I ended up getting a house with my friend; it was just me, her and Emma. Emma got to go to her dad’s house on the weekend, which allowed me to gain some of the young adult experience back. So by the time I was 21, I got to live it up a little bit. Yeah, the weekends were fun and all, but when the it was over, there was always something else more important, something that kept me grounded; Emma. That little girl kept me tamed.

By the time Emma entered grade school, I pushed myself away. I didn’t want to get involved with helping at her school and with the other parents because I still looked like a baby. For me, it was just flat out embarrassing. The parents there were old enough to be my parents. It felt so wrong. I feel so bad looking back now, wishing I could go back and change it all. I was a fluke, it was entirely in my own head.

She kept growing and he still kept his promise, but as time passed things began to change. I began to play the role of both parents more heavily. I was the funny one, but also the disciplinary one. I hated it. All I wanted to be was her best friend. I was tired of being the one to constantly yell and push her to do her chores. I just wanted to do mother-daughter things with her. Except, she wanted nothing more than to not talk to me, and I couldn’t figure out why–until her freshman year. It came to my realization that she was only a few years younger than me. I was sick to my stomach.

I decided, ‘I’m going to parent a little less, and relate a little more.’ I couldn’t shelter her from experiences, she needed to see the world on her own. It automatically brought us closer from there on out, and that meant so much to me. My little girl brought me so much joy and inspiration. I no longer felt so isolated from her, I felt like we were one.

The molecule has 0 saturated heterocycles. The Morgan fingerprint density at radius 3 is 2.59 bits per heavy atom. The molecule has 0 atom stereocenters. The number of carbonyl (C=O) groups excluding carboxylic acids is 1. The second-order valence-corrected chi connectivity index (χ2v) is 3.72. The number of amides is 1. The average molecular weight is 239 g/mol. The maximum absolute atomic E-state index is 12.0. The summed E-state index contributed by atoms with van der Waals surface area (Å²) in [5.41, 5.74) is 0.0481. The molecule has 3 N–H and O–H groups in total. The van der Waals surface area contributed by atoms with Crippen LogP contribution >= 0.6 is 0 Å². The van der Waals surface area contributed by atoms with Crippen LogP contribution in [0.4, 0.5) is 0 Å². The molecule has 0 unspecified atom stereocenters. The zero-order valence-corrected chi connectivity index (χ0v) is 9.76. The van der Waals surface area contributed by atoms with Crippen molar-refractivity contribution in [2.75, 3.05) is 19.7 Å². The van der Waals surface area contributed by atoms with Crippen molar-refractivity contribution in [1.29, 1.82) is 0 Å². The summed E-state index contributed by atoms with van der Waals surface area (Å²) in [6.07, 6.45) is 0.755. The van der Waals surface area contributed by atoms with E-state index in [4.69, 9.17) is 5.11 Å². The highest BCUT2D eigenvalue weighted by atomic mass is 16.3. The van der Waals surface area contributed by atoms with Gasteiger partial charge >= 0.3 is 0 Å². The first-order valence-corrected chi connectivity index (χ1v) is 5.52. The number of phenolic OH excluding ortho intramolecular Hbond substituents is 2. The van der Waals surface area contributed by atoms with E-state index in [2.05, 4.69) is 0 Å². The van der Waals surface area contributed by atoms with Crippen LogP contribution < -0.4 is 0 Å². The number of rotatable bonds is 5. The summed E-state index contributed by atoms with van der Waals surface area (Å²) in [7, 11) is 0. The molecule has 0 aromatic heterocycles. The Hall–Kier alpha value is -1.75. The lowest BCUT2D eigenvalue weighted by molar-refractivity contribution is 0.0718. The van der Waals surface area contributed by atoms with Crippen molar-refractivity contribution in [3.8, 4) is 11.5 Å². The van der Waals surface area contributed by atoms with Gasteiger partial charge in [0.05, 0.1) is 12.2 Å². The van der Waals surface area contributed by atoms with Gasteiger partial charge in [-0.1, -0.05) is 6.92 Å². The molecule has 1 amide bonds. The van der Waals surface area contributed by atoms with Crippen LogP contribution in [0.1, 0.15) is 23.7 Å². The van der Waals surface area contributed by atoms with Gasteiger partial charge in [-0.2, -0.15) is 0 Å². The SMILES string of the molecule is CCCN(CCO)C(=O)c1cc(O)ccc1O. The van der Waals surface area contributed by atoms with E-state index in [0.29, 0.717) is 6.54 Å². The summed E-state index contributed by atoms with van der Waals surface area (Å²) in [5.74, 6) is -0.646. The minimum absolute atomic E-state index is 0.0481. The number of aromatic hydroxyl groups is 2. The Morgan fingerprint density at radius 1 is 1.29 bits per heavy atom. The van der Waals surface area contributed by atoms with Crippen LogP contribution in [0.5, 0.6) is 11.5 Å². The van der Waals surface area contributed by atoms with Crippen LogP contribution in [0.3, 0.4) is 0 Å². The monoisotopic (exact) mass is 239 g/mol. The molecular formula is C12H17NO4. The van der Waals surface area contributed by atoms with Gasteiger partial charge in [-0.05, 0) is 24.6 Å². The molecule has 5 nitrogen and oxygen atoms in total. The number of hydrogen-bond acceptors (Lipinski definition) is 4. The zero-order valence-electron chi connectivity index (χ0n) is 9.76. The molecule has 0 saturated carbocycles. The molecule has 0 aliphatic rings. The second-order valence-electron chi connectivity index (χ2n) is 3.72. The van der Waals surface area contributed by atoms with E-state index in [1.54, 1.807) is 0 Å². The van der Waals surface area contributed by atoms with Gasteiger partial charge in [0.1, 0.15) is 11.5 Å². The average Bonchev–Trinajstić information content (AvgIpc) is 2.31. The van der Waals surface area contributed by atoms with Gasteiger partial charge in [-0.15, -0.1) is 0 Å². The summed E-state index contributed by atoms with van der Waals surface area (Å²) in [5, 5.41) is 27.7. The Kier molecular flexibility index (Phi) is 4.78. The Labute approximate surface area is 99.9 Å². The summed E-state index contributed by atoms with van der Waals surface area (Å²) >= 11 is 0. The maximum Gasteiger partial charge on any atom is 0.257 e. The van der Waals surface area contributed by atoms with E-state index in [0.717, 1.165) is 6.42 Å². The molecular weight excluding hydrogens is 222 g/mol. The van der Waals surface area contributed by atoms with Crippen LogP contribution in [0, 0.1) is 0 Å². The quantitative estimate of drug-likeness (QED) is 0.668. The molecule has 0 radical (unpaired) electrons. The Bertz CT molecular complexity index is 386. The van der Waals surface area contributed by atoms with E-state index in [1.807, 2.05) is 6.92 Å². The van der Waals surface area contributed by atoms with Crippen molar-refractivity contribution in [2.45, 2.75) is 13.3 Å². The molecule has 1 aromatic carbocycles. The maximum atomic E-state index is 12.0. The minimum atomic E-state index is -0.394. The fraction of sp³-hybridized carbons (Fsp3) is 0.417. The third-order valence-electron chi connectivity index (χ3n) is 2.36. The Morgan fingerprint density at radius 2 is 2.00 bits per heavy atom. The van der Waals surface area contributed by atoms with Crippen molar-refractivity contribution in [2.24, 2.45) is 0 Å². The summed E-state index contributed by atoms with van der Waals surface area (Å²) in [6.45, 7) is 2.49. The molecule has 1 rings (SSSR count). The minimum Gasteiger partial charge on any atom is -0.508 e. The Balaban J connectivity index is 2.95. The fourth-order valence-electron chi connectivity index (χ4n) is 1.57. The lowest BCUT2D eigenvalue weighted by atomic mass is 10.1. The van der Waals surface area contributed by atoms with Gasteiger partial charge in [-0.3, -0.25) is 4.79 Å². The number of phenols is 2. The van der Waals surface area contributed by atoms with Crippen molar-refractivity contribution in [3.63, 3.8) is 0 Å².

I’ll admit being a single mother is difficult, but at this point I’m not sure I would want anything else. It sounds so clichė, but I mean it when I say that it truly is the simple, little things that make it all worth it. The little things, like watching her sleep, the sense of peacefulness I get when I see her so soothed and undisturbed. It’s her smell, Emma’s smell, it just smells like home to me. It’s the unconditional love I have for that girl. There isn’t a single thing I wouldn’t do for her. However, there are times where you wonder if you are doing the right thing or not, if you’re raising a responsible, involved member of society. But all I have to do is look at her and realize, she wouldn’t be sleeping this well if I wasn’t doing an okay job; I feel okay again.

Sometimes you have a path for yourself, but sometimes God has a better one, and I was pushed down it. My path has become very intense and full of love and life. My world revolves around that girl; I seriously never knew I could love someone so much. I’m not ready to be an empty-nester at 37 while she’s at college, but I am going to embrace that change, like I have with everything else. It will be weird. I’m going to find out what it’s like to just be me. My whole life I have solely been Emma’s mom, and I’ll still continue to be her mom, but just a little farther away. But she knows she has me no matter what.

I don’t know what the other shoe is like. I don’t know what it’s like parenting with someone else. What I do know though is that this was my purpose, I was meant to do this. I was meant to be Emma’s mom and I wouldn’t change a damn thing.